Liver Diseases in Children
Children and adolescents with liver conditions need specialty care that’s focused on their particular problems. UT Southwestern Pediatric Group’s Gastroenterology, Hepatology, and Nutrition Program offers the only Pediatric Liver Center in North Texas with experts in liver diseases that are unique to children and adolescents. We provide state-of-the-art expertise and technology to diagnose and treat pediatric liver diseases such as biliary atresia, metabolic liver disease, and genetic associated liver disorders.
The Center is the site for several clinical trials that can offer patients access to new therapeutics for biliary atresia, progressive familial intrahepatic cholestasis, and viral hepatitis. We work closely with UTSW’s Pediatric Liver Transplant Center, one of the highest ranked transplant programs in Texas.
Treatment Options for Liver Diseases
UT Southwestern specialists provide the latest therapies, including immunosuppressant medications and advanced procedures, to treat liver diseases. Our integrated, multidisciplinary team of experts works together to provide an unparalleled level of seamless, patient-focused care.
When necessary, our experienced Liver Transplant team uses state-of-the-art techniques and technologies to help patients with end-stage liver failure. Our program has a three-year patient survival rate that surpasses the national average.
Leaders in Liver Disease Research and Patient Care
UT Southwestern is at the forefront of liver disease treatment and research. Our faculty has a long history of advancements in the field, translating groundbreaking scientific insights into superior patient care. Our team includes:
- Jorge A. Marrero, M.D., whose research in liver cirrhosis established the ways we can diagnose and treat liver cancer. He is the Medical Director of Liver Transplantation at UT Southwestern and one of the leading liver experts in the world.
- Helen Hobbs, M.D., and Jay Horton, M.D., pioneers in fatty liver disease research. Dr. Hobbs and her team have uncovered genetic risk factors and novel potential treatment targets for fatty liver disease.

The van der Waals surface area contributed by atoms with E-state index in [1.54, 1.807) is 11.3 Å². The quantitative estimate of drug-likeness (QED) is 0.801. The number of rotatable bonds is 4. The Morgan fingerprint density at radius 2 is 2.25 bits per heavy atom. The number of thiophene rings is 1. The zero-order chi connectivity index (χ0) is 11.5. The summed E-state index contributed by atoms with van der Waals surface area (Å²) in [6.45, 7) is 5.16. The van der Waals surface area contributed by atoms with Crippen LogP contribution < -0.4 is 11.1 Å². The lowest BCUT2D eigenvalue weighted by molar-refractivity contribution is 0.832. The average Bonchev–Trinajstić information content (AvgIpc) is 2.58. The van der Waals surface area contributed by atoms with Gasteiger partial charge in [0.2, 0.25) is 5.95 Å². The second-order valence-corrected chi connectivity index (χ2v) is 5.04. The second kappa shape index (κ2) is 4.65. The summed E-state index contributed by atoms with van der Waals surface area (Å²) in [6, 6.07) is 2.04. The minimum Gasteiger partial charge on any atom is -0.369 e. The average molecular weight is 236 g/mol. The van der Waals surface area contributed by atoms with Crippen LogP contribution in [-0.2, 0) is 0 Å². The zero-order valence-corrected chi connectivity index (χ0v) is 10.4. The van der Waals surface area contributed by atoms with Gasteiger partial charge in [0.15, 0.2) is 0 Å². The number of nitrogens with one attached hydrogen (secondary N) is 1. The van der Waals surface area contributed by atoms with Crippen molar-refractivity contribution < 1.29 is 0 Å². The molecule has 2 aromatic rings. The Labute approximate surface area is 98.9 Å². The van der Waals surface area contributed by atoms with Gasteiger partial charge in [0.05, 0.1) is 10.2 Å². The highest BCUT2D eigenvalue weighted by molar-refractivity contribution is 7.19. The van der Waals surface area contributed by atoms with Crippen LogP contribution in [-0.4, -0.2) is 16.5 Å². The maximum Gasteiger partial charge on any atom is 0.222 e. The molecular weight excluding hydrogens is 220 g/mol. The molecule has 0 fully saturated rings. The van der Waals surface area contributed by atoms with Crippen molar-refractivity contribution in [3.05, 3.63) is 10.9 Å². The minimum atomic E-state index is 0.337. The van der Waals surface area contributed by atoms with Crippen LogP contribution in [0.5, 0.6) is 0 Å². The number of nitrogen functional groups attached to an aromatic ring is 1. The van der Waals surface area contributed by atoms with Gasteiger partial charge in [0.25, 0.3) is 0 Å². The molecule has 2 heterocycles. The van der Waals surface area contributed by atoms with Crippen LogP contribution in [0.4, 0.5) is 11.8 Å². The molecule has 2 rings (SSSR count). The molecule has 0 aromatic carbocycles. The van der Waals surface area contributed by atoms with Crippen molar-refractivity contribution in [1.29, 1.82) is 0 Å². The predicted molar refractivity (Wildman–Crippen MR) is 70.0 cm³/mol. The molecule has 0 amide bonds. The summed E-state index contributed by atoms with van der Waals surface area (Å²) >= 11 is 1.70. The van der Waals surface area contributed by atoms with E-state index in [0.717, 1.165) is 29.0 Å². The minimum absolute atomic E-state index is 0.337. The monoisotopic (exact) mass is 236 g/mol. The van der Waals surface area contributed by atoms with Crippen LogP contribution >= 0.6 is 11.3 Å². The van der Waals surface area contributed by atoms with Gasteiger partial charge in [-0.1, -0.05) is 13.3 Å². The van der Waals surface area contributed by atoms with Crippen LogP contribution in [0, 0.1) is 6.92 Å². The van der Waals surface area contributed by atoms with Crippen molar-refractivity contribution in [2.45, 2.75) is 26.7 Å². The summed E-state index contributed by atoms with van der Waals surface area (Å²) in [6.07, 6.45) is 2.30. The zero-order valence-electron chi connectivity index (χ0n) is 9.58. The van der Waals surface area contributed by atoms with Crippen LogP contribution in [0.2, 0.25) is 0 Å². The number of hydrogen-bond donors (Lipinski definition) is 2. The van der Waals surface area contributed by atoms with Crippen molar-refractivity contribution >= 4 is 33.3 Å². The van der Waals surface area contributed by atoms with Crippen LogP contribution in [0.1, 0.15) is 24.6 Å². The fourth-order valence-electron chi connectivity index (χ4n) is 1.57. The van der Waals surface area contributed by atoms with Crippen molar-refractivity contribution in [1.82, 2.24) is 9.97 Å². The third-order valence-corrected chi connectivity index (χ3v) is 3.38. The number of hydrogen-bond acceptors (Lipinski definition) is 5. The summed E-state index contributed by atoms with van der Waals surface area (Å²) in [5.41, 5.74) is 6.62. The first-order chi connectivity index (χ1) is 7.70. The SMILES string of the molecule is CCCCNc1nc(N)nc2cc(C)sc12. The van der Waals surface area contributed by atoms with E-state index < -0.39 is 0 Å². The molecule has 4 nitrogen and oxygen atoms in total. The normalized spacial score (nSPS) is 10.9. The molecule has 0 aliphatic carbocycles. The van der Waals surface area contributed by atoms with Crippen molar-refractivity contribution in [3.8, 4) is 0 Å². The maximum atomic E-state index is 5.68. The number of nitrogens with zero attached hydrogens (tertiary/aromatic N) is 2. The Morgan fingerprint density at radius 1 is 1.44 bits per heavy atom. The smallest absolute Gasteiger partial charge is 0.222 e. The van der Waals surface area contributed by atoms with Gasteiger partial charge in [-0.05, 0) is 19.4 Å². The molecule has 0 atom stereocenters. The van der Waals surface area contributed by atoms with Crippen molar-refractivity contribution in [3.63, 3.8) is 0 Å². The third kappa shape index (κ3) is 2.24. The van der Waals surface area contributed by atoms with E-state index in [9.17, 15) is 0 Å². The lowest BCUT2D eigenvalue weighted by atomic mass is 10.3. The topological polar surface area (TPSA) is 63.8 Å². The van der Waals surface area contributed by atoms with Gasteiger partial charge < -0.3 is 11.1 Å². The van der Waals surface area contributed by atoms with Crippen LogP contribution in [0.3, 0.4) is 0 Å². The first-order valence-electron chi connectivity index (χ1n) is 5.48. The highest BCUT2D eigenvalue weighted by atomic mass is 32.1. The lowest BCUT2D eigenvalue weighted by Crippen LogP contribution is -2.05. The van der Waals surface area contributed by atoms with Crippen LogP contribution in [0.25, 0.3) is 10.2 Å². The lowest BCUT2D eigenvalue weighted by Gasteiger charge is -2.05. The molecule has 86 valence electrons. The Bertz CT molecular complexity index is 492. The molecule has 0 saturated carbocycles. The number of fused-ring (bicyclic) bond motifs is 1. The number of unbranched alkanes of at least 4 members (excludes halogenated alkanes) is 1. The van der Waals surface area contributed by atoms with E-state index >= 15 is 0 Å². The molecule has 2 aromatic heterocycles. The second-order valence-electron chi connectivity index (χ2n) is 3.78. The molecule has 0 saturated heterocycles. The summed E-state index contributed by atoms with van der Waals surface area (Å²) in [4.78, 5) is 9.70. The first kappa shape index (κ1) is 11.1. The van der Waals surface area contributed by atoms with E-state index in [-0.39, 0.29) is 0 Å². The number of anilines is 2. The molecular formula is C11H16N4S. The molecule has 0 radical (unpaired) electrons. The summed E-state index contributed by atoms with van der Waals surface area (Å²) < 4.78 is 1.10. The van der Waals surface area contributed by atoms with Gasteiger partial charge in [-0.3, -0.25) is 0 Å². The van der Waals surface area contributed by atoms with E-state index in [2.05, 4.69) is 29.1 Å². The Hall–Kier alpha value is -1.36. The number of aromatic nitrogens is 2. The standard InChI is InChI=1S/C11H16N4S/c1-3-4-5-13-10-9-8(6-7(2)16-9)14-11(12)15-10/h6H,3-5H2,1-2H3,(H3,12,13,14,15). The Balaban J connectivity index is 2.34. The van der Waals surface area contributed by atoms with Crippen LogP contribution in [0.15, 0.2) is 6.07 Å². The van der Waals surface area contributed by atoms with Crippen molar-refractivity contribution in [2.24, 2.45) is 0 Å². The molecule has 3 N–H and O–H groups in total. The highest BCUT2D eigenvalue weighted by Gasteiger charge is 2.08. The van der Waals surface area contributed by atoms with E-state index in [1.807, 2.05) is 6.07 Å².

- William Lee, M.D., a renowned expert in acute liver failure and the principal investigator of the Acute Liver Failure Study Group. Dr. Lee is also a leader in clinical research and management of hepatitis B and hepatitis C as the founder of the Liver Unit for clinical trials at UT Southwestern.
- Amit Singal, M.D., a premier researcher in hepatocellular carcinoma screening and one of the top contributors to the literature on it worldwide. He is the Medical Director of the Liver Tumor Program at UT Southwestern.
- Marlyn Mayo, M.D., an expert in the field of autoimmune-mediated and cholestatic liver disease. Dr. Mayo has contributed significantly to the literature and body of knowledge for the management of primary biliary cholangitis, primary sclerosing cholangitis, and autoimmune hepatitis. She is a sought-after speaker nationally and internationally.
- Mack Mitchell, M.D., a leader in clinical research on understanding and managing alcoholic liver disease. Dr. Mitchell and his collaborators continue to investigate novel treatments for a disease with limited treatment options and a high mortality.
Research on Liver Diseases
UT Southwestern has been part of more than 40 clinical trials in the past 20 years and been instrumental in major national research networks in hepatitis B and C, drug-induced liver injury, and acute liver failure. We are also part of the Acute Liver Failure Study Group, which is a clinical research network funded by the NIH that works collaboratively to gather important prospective data and biosamples.
Learn more about current studies.
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Dallas, Texas 75390 214-645-1919